Morrissey repairs and reconstruction “will correct frequent street flooding and prepare the corridor for anticipated sea level rise and storm surges,” the report states, as well as enabling bike and pedestrian passage along its entire length.
A greenway path is proposed along the Fairmount Line Corridor. Go Boston 2030 imageA greenway path is proposed along the Fairmount Line Corridor. Go Boston 2030 image
The Fairmount Indigo Line Urban Rail project comes with one one of the heftier price tags in the plan – more than $435 million across two phases. Among the other big-ticket items are $1.3 billion for Orange and Red Line service improvements and $1.6 billion for the South Station expansion. An urban rail expansion to Roslindale Square is pegged at $500 million.

For a first stage, Fairmount Line improvement would be focused on increasing the frequency and improving the payment system along the underutilized line. Wait times would ideally be reduced to every 15 to 20 minutes from 45 to 60, and officials hope to allow riders to use their Charlie Cards to transfer between the Fairmount Line and other MBTA subways and buses.

These changes could be made for around $35 million in capital improvements and $4 million per year for operations, the report states, and could be implemented in 5 to 15 years.

“We’re spending a lot of time working across multiple cabinets to think about how we’re supporting not just the line, but the residents who live along the Fairmount corridor,” said chief of streets Chris Osgood, “and how we, in the short term, make sure that there’s greater connectivity to job centers and in the long term the line itself is operating with greater frequency and it’s overall a better service for the folks who live in that area.”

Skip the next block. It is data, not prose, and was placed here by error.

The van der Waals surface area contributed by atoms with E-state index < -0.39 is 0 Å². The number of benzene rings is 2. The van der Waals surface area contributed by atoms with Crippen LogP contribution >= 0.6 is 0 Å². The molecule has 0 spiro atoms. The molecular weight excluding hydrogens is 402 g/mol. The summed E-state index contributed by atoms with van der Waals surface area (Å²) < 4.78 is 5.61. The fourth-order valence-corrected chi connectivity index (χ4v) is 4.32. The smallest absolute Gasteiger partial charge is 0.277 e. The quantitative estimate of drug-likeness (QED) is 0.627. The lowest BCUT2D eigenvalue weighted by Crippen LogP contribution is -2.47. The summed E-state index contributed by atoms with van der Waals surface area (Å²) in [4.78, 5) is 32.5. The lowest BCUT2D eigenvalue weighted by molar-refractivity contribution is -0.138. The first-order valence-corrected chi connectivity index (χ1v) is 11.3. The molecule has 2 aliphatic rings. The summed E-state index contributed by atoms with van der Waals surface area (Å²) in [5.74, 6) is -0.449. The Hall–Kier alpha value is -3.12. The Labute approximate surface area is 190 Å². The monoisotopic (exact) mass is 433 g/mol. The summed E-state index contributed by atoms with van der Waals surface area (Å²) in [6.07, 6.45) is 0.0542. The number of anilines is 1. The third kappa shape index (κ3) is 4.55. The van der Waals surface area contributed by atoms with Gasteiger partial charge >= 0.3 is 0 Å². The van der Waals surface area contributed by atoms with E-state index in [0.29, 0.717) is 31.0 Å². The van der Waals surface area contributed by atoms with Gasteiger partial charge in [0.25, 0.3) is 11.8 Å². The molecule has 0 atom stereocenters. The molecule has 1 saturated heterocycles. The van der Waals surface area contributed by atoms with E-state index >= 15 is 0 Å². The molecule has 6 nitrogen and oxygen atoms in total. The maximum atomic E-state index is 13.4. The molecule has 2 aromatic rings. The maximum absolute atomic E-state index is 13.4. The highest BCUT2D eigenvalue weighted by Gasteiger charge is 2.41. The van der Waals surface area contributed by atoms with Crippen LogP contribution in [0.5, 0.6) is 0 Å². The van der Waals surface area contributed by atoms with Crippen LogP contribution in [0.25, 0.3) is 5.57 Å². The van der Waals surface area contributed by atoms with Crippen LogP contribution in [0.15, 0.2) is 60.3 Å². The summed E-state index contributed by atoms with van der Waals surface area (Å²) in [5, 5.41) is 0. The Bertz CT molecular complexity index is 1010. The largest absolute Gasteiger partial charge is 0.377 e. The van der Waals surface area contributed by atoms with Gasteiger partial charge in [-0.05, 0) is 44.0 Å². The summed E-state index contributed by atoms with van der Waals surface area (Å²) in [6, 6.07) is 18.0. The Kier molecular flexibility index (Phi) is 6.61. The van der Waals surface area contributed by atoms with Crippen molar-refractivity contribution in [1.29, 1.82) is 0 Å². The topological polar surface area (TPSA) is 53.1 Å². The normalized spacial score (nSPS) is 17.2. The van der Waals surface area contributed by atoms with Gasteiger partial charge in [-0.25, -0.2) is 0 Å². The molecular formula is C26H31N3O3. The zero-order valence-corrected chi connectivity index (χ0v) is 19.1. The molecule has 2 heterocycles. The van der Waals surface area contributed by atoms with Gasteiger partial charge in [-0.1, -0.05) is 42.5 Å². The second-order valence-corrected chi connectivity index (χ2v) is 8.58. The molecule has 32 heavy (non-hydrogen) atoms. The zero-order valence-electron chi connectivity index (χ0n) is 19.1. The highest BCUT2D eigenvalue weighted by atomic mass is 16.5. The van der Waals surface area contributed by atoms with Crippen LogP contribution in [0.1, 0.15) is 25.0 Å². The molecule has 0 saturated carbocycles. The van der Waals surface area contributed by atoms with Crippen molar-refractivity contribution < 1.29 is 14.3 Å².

After those 15 years, the report outlines grander ambitions for the Fairmount Line, ones that are in line with advocates’ requests for more subway-like service, with 5- to 10- minute frequencies “to create Boston’s sixth rapid transit line.”

That shift in priority is “because working people live on that line,” Walsh said. “I think it’s important to take the fact that… having Hyde Park pay at a different rate than Boston is not effective, and I think that, for all intents and purposes, the Fairmount Line is an extension of the spider – meaning the Orange Line, the Red Line, the Blue Line, the Green Line – for the people that live in that neighborhood. There’s no question about it.”

Community members also recommended an accompanying project for the corridor – Fairmount Greenway Neighborways, a walking and biking route that would parallel the entire length of the line. The Neighborways project is considered among the “early action projects” that could get underway in the next five years, and would include “traffic calming, wider sidewalks, way-finding signs and markings, improved intersection crossings with busy streets, and green infrastructure enhancements.”

Another greenway path is proposed along Columbia Road, connecting Joe Moakley Park to Franklin Park.

Along with traffic improvements similar to the Fairmount greenway proposal and protected bike and pedestrian paths, adding new landscaping and trees along the route would “transform this former boulevard into a vibrant green corridor.”

Boston is at the beginning of a long journey to bring transportation service to residents by decreasing dependency on cars and bolstering a straining public transit infrastructure. In the next five years, the city will prioritize projects like the Columbia Road greenway, smart signaling, improving bike- and pedestrian-access, and working toward exclusive bus lanes and greater inter-city service and connections.